In an earlier post I mused about who of sound mind would plan an RV trip in the middle of a 1,300 mile boat delivery. As it turns out, we did.
There’s what you plan and then there’s what happens
Back in February my wife and I hatched a plan to rent an RV to take to Maine on a late summer vacation. We locked down RV sites months in advance. When Summer came we put our non-refundable deposit down on the RV. In late July fate intervened when we saw a 1981 Wilbur 38’ for sale online. Due to circumstances beyond our control, we bought it. Eventually plans came together to begin moving her from Sarasota, FL to her new home on the Chesapeake Bay. We got as far as Stuart where I left the boat in very capable hands before I returned home to commence our long awaited RV adventure. We reasoned that since the boat was safe, and because we didn’t want to forfeit the RV deposit, that we’d proceed with the trip.
Upon leaving DC, our rented land yacht took us in air-suspensioned comfort to points North. Some days later we arrived at our destination, Acadia Seashore RV park. We chose this place, and our specific site within the park, after thoroughly poring over satellite imagery. It had it all… a waterfront site with a spectacular view over to Mt Desert Isle. When we chose the site in February it was hibernating under freezing drifts of snow. Now, in early September, the grass was green, the daytime breezes were warm and the nights were cool – perfect for campfires. The calls of loons and geese drifted up from the water. It was idyllic. One fateful day soon after we arrived, we sat by the RV while I gazed around doing nothing, a skill I have refined to near mastery over the years. Darcy, ever the planner, pored over a map to pick places we should see. There was Acadia Park to tour, of course, but she is always on the lookout to find interesting places. Suddenly, as her pointed index finger vigorously tapped the map she exclaimed “Wilbur Yachts!” To which I responded intelligently, “umm… what?”
If this were a movie documentary instead of a blog post, this would be the point where the narrator’s dulcet tones soberly describe the scene: “Matt, a professional yacht broker with years of experience, sat in that camp chair and flushed with embarrassment upon realizing he didn’t know the builder of the boat he just bought was located just a few miles away in Southwest Harbor on the other side of Mt Desert Isle.”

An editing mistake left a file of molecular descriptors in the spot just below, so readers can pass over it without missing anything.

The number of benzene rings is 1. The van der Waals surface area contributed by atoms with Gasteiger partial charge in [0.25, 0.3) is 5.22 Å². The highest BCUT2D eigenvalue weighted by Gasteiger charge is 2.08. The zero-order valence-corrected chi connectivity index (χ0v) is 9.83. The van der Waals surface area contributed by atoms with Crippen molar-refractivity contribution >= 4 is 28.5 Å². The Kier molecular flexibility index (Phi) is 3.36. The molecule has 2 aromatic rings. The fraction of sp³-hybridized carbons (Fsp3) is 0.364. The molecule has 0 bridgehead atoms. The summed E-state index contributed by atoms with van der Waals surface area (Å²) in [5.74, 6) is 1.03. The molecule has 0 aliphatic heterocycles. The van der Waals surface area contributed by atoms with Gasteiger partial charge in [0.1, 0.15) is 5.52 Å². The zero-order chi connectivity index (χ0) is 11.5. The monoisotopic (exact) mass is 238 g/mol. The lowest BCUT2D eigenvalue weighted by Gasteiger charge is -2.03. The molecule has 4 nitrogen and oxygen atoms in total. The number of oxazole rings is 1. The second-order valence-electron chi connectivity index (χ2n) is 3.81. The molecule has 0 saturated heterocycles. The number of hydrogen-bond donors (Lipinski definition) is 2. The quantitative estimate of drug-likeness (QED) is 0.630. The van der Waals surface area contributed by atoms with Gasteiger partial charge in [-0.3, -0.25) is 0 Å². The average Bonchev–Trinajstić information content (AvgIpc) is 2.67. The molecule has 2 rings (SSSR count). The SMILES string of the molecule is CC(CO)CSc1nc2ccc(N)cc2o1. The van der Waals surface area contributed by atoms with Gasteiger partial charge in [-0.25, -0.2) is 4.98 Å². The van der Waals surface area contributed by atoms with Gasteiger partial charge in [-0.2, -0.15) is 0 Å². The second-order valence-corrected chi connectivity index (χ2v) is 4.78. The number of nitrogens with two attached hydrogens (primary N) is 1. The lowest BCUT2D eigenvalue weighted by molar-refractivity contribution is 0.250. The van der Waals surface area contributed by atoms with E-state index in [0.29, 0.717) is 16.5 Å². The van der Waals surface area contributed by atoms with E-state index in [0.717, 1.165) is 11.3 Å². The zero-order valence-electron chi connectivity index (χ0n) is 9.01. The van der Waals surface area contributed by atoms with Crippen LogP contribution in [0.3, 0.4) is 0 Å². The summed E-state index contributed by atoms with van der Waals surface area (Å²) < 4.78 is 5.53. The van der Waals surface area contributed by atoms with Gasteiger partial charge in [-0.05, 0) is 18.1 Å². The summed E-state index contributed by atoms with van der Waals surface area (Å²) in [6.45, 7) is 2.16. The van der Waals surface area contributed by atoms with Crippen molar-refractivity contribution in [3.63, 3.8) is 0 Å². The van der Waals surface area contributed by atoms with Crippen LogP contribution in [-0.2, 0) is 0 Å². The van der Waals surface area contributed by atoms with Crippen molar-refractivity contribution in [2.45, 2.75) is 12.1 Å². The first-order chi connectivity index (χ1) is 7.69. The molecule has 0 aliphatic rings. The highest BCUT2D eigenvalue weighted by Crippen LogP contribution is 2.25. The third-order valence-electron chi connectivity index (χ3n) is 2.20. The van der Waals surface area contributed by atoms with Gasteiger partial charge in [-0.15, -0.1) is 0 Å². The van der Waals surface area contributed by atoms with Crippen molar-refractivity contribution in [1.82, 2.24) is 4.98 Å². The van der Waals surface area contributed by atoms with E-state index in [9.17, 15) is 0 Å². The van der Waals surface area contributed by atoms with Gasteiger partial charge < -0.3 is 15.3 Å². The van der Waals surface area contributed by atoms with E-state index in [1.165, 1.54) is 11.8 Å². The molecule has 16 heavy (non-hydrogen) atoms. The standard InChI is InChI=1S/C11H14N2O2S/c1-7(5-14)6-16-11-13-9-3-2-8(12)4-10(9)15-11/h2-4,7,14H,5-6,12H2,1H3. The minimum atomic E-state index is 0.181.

I promptly called the yard and spoke with Wilbur Yachts head honcho John Kachmar who graciously invited me to stop by the next day. When I arrived, John greeted me and showed me to his office where he produced a yellowed 3 inch thick manila folder containing all the records from our boat’s design and build process. Letters, both hand written and typed, bills of material, invoices, drawings… I was like a kid in a candy store and wanted to run out of there laughing like mad while clutching this gold mine to my chest. John, seeing my expression chuckled and said ‘You can’t have that folder’. No matter. He was generous with his time and allowed me to take photos of a bunch of the files. As a former student of yacht design/naval architecture I was fascinated, especially with the drawings, having a passing familiarity with the amount of work that went into them. Today, with a few mouse clicks, a yacht designer can show you what your vessel will look like from any angle anchored offshore Fiji during the sunset in 3D. In 1980, someone had to bend over a drafting table for hours and painstakingly draw on vellum, with pencil, scale, ducks and splines the profile and accommodation plan you see here. To me, this drawing is a museum piece. It gave me pause to realize we now owned what began as an idea drawn 42 years ago. As I carefully folded the drawing and returned it to its file, I simultaneously felt joy coupled with an acute sense of responsibility.
Serendipity, I suppose. Without taking this oddly timed RV trip we wouldn’t have had this incredible visit with John and Wilbur Yachts. The romantic in me wants to believe it, but it’s a stretch to say that experiences like this mean ‘we were meant to buy the boat’. However, these are the anecdotes that feed and enrich the boat loving soul. They ratchet up the emotional investment we make when we acquire them. They remind us to enjoy every bit of our time aboard. They also remind us that we are caretakers, that boats like these not only need but deserve proper care in order to age gracefully for future generations to enjoy. And as it turns out, that’s just our plan.